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A Multitude of Motives
For all that bitter history, on the rare occasions that the Afghan Arabs once allied to Azzam meet, few believe that the enmity between him and al-Zawahiri led to the assassination. "Zawahiri was a nobody," scoffs Umme Mohammad. "He didn't have the power or the following to do something like that." Muzhda, Azzam's translator, isn't so sure: "Peshawar was a city where if you had money, you could pay to get any work done, from street-cleaning to assassinations."
That is doubtless true, but there were others besides al-Zawahiri and his supporters who could have availed themselves of the same services, and had every reason to want to. As the Soviets withdrew, the Afghan mujahedin factions, deprived of a common enemy, fell upon each other in the beginnings of a brutal civil war that would last five years and eventually usher the Taliban into power. The Afghan Arabs were forced to take sides. Most, including al-Zawahiri, allied with Hekmatyar, a fearsome Pashtun warlord who also benefited from support from Pakistan's intelligence agencies the very people who would have run any investigation into Azzam's assassination. Azzam backed Hekmatyar's great rival, Ahmad Shah Massoud, an ethnic Tajik whom he anointed "the new hero of jihad" and who was eventually murdered by an al-Qaeda hit squad two days before the attacks on the World Trade Center and the Pentagon. Azzam's embrace of Massoud infuriated Hekmatyar. "The first thing that came to mind when I heard the news of Azzam's death was that Hekmatyar was behind it," says Abdullah Abdullah, Massoud's aide and later Afghanistan's Foreign Secretary. "There was a lot of money being channeled to Hekmatyar at the time, and Azzam's support for Massoud would have had an impact on that."
Still, argues journalist Ismail, there were other groups who would have had more invested in seeing Azzam dead. Like al-Zawahiri, Azzam saw Afghanistan's potential as an international jihad training ground. Soon after the launch of the Palestinian intifadeh in 1987 and the formation of Hamas, an openly Islamist branch of what had up to then been a Palestinian resistance dominated by secular nationalists, Azzam started taking young men from Palestine to Afghanistan to train in special camps. The Palestinians went in under false passports, to protect them from Israeli intelligence. But the existence of the camps came to light after a foiled car bombing at a Marriott hotel in Tel Aviv. The would-be bombers confessed, which led to the discovery of several militant cells throughout Israel, the West Bank and Gaza. "They didn't know anything about each other," says Ismail. "Their only common link was that they had all trained against Israel in Azzam's camps." A blunt warning to Azzam arrived by a curious messenger a representative of Yasser Arafat's Palestine Liberation Organization, which Azzam had long dismissed for its secular ideology, went to Peshawar. "Israel is after you," the envoy told Azzam, according to Ismail. "Take care." "That was the beginning," says Hutaifa. "Mossad knew that my father had built a very strong foundation against Israel, and that after Afghanistan, it would be Israel's turn." Jamal, Azzam's nephew, is convinced Mossad was behind his death.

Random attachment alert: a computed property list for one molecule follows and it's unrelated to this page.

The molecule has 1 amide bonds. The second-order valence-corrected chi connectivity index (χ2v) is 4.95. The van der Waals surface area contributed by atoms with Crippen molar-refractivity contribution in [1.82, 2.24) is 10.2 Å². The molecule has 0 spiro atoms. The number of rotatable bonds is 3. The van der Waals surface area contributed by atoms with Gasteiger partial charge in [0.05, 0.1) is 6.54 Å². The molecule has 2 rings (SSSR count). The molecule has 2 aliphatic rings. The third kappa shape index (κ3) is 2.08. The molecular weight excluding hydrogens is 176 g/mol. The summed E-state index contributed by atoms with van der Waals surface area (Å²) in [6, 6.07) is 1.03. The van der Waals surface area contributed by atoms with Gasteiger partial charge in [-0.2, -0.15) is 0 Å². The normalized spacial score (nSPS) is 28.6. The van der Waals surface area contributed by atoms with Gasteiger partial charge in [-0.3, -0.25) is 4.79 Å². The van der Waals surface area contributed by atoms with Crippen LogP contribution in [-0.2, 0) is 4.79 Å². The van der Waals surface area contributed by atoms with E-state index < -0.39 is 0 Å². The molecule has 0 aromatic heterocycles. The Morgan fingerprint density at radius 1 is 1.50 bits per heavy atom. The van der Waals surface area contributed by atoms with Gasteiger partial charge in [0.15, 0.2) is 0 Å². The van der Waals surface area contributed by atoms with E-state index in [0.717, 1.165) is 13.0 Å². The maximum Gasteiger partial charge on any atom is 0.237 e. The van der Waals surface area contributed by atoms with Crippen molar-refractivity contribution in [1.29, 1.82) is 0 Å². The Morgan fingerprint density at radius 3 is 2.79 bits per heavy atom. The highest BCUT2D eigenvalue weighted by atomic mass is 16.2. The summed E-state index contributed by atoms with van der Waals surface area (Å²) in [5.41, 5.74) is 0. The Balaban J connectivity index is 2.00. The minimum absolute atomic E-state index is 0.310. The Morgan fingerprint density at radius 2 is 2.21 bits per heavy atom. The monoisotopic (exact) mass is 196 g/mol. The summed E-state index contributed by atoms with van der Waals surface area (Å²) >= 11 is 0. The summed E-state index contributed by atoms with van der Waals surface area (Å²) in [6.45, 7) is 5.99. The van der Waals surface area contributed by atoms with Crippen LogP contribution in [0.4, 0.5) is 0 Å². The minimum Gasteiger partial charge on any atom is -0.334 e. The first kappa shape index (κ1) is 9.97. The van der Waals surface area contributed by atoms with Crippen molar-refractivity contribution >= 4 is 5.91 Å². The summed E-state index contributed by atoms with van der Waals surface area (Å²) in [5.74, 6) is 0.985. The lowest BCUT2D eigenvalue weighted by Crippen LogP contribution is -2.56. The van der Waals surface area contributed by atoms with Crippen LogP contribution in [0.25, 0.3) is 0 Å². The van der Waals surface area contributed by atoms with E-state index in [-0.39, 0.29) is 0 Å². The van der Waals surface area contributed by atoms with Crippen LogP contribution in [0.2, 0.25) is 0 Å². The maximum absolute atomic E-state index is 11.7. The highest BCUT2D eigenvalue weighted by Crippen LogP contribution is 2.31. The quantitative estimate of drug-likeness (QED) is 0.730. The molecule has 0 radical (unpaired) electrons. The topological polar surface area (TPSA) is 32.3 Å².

The Israelis may indeed have had a motive. But nobody has come close to showing that they killed Azzam. Ahmad Zaidan, a Syrian journalist who covered Azzam's assassination, throws up his hands in exasperation when asked who might have planted the bomb. "It's an enigma," he says, "just like the others. Who killed [John F.] Kennedy? Who killed Benazir Bhutto? I can't make up my mind who would have wanted to kill him the most."
Would history have been different if Azzam had lived? He was no angel, by any standards other than those of jihadis. But many believe that he would have been a moderating force on bin Laden, and that his scholarship and charisma would have tempered al-Zawahiri's crazy radicalism. Azzam's son-in-law, Anas, thinks that Azzam would have continued his mission to liberate Muslim lands from the grip of infidels. "He called people to fight in Afghanistan because it was occupied by the Soviets," Anas says. "If he saw what happened in Iraq and what is happening in Palestine he would say the same thing. But what is going on in the name of jihad, killing civilians, kidnapping, hijacking airplanes, explosions in the public places that is not what Abdullah Azzam called a jihad."
It is a comforting thought, up to a point, but we will never know if it is well founded. Nor, probably, will we ever know who blew up a car in Peshawar 20 years ago. A lot of people wanted Abdullah Azzam dead.
with reporting by William Lee Adams / London and Ershad Mahmud / Peshawar
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